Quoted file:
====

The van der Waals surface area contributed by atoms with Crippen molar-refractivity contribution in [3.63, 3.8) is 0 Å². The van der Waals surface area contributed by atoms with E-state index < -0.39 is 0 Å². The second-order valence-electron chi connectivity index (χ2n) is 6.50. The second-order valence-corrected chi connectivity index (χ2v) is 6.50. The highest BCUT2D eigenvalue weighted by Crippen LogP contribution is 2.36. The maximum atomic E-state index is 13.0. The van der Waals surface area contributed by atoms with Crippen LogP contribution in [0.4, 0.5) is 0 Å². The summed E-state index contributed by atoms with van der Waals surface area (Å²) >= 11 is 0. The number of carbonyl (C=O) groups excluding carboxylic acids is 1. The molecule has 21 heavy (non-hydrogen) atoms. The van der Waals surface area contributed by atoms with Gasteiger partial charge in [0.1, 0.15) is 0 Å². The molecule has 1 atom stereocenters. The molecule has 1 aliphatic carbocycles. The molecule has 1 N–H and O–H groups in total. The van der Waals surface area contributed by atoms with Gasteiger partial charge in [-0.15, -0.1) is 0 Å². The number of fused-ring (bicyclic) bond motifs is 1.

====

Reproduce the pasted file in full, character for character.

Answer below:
The van der Waals surface area contributed by atoms with Crippen molar-refractivity contribution in [3.63, 3.8) is 0 Å². The van der Waals surface area contributed by atoms with E-state index < -0.39 is 0 Å². The second-order valence-electron chi connectivity index (χ2n) is 6.50. The second-order valence-corrected chi connectivity index (χ2v) is 6.50. The highest BCUT2D eigenvalue weighted by Crippen LogP contribution is 2.36. The maximum atomic E-state index is 13.0. The van der Waals surface area contributed by atoms with Crippen LogP contribution in [0.4, 0.5) is 0 Å². The summed E-state index contributed by atoms with van der Waals surface area (Å²) >= 11 is 0. The number of carbonyl (C=O) groups excluding carboxylic acids is 1. The molecule has 21 heavy (non-hydrogen) atoms. The van der Waals surface area contributed by atoms with Gasteiger partial charge in [0.1, 0.15) is 0 Å². The molecule has 1 atom stereocenters. The molecule has 1 aliphatic carbocycles. The molecule has 1 N–H and O–H groups in total. The van der Waals surface area contributed by atoms with Gasteiger partial charge in [-0.15, -0.1) is 0 Å². The number of fused-ring (bicyclic) bond motifs is 1.